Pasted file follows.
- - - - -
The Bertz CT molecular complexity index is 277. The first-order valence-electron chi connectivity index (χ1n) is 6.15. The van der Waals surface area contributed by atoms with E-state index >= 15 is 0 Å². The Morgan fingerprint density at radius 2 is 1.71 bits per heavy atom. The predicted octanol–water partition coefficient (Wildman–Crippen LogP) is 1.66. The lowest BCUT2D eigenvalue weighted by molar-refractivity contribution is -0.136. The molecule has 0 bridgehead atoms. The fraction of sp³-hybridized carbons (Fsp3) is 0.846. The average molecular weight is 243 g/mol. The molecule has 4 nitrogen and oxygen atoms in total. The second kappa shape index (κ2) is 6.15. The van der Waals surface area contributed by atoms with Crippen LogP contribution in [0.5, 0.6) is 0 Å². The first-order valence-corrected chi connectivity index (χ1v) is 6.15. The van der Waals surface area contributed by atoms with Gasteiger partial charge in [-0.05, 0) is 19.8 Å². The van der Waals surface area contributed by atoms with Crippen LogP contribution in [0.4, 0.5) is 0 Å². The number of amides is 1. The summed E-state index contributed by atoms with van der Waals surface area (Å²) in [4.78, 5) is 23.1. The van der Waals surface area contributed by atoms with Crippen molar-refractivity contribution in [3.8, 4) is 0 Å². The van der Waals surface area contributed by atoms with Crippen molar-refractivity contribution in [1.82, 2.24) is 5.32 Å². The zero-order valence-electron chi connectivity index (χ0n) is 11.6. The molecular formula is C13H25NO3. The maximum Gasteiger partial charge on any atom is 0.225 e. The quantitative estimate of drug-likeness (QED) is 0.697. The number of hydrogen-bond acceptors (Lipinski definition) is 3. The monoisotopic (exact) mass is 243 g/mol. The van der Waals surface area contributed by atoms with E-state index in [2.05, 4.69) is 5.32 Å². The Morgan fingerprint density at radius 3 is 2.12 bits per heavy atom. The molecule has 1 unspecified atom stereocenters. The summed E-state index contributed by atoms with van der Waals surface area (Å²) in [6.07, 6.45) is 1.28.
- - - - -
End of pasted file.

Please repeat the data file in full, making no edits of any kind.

The Bertz CT molecular complexity index is 277. The first-order valence-electron chi connectivity index (χ1n) is 6.15. The van der Waals surface area contributed by atoms with E-state index >= 15 is 0 Å². The Morgan fingerprint density at radius 2 is 1.71 bits per heavy atom. The predicted octanol–water partition coefficient (Wildman–Crippen LogP) is 1.66. The lowest BCUT2D eigenvalue weighted by molar-refractivity contribution is -0.136. The molecule has 0 bridgehead atoms. The fraction of sp³-hybridized carbons (Fsp3) is 0.846. The average molecular weight is 243 g/mol. The molecule has 4 nitrogen and oxygen atoms in total. The second kappa shape index (κ2) is 6.15. The van der Waals surface area contributed by atoms with Crippen LogP contribution in [0.5, 0.6) is 0 Å². The first-order valence-corrected chi connectivity index (χ1v) is 6.15. The van der Waals surface area contributed by atoms with Gasteiger partial charge in [-0.05, 0) is 19.8 Å². The van der Waals surface area contributed by atoms with Crippen LogP contribution in [0.4, 0.5) is 0 Å². The number of amides is 1. The summed E-state index contributed by atoms with van der Waals surface area (Å²) in [4.78, 5) is 23.1. The van der Waals surface area contributed by atoms with Crippen molar-refractivity contribution in [3.8, 4) is 0 Å². The van der Waals surface area contributed by atoms with Crippen molar-refractivity contribution in [1.82, 2.24) is 5.32 Å². The zero-order valence-electron chi connectivity index (χ0n) is 11.6. The molecular formula is C13H25NO3. The maximum Gasteiger partial charge on any atom is 0.225 e. The quantitative estimate of drug-likeness (QED) is 0.697. The number of hydrogen-bond acceptors (Lipinski definition) is 3. The monoisotopic (exact) mass is 243 g/mol. The van der Waals surface area contributed by atoms with E-state index in [2.05, 4.69) is 5.32 Å². The Morgan fingerprint density at radius 3 is 2.12 bits per heavy atom. The molecule has 1 unspecified atom stereocenters. The summed E-state index contributed by atoms with van der Waals surface area (Å²) in [6.07, 6.45) is 1.28.